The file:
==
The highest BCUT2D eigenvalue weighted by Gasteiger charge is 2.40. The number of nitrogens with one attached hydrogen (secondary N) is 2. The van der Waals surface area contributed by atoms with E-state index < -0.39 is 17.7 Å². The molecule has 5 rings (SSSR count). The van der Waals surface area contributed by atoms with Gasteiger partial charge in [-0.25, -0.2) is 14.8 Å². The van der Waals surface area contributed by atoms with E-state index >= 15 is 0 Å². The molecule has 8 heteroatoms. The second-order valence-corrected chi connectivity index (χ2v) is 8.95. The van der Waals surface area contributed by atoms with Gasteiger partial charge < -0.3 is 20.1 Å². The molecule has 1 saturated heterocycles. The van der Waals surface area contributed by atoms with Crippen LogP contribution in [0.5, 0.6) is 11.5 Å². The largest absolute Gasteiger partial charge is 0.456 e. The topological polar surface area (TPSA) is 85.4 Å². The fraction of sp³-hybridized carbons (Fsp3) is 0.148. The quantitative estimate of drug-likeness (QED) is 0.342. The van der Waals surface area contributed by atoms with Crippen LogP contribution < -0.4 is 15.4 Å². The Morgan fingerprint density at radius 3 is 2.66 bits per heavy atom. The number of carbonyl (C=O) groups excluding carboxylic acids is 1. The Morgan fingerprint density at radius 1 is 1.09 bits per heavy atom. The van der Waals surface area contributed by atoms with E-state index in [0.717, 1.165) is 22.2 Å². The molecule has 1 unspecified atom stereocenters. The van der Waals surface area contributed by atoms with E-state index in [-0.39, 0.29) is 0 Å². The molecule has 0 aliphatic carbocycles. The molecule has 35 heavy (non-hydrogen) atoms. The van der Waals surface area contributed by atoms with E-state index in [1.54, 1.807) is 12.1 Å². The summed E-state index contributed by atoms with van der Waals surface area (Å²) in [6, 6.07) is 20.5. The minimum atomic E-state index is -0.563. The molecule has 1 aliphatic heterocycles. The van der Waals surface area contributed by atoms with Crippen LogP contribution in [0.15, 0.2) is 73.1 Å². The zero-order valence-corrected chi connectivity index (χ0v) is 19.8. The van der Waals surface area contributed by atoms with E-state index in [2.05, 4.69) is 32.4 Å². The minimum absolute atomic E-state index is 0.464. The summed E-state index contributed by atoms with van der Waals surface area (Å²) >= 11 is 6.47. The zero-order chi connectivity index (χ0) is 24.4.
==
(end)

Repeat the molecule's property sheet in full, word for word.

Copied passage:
The highest BCUT2D eigenvalue weighted by Gasteiger charge is 2.40. The number of nitrogens with one attached hydrogen (secondary N) is 2. The van der Waals surface area contributed by atoms with E-state index < -0.39 is 17.7 Å². The molecule has 5 rings (SSSR count). The van der Waals surface area contributed by atoms with Gasteiger partial charge in [-0.25, -0.2) is 14.8 Å². The van der Waals surface area contributed by atoms with E-state index >= 15 is 0 Å². The molecule has 8 heteroatoms. The second-order valence-corrected chi connectivity index (χ2v) is 8.95. The van der Waals surface area contributed by atoms with Gasteiger partial charge < -0.3 is 20.1 Å². The molecule has 1 saturated heterocycles. The van der Waals surface area contributed by atoms with Crippen LogP contribution in [0.5, 0.6) is 11.5 Å². The largest absolute Gasteiger partial charge is 0.456 e. The topological polar surface area (TPSA) is 85.4 Å². The fraction of sp³-hybridized carbons (Fsp3) is 0.148. The quantitative estimate of drug-likeness (QED) is 0.342. The van der Waals surface area contributed by atoms with Crippen LogP contribution < -0.4 is 15.4 Å². The Morgan fingerprint density at radius 3 is 2.66 bits per heavy atom. The number of carbonyl (C=O) groups excluding carboxylic acids is 1. The Morgan fingerprint density at radius 1 is 1.09 bits per heavy atom. The van der Waals surface area contributed by atoms with E-state index in [0.717, 1.165) is 22.2 Å². The molecule has 1 unspecified atom stereocenters. The van der Waals surface area contributed by atoms with E-state index in [-0.39, 0.29) is 0 Å². The molecule has 0 aliphatic carbocycles. The molecule has 35 heavy (non-hydrogen) atoms. The van der Waals surface area contributed by atoms with E-state index in [1.54, 1.807) is 12.1 Å². The summed E-state index contributed by atoms with van der Waals surface area (Å²) in [6, 6.07) is 20.5. The minimum atomic E-state index is -0.563. The molecule has 1 aliphatic heterocycles. The van der Waals surface area contributed by atoms with Crippen LogP contribution in [0.15, 0.2) is 73.1 Å². The zero-order valence-corrected chi connectivity index (χ0v) is 19.8. The van der Waals surface area contributed by atoms with E-state index in [2.05, 4.69) is 32.4 Å². The minimum absolute atomic E-state index is 0.464. The summed E-state index contributed by atoms with van der Waals surface area (Å²) >= 11 is 6.47. The zero-order chi connectivity index (χ0) is 24.4.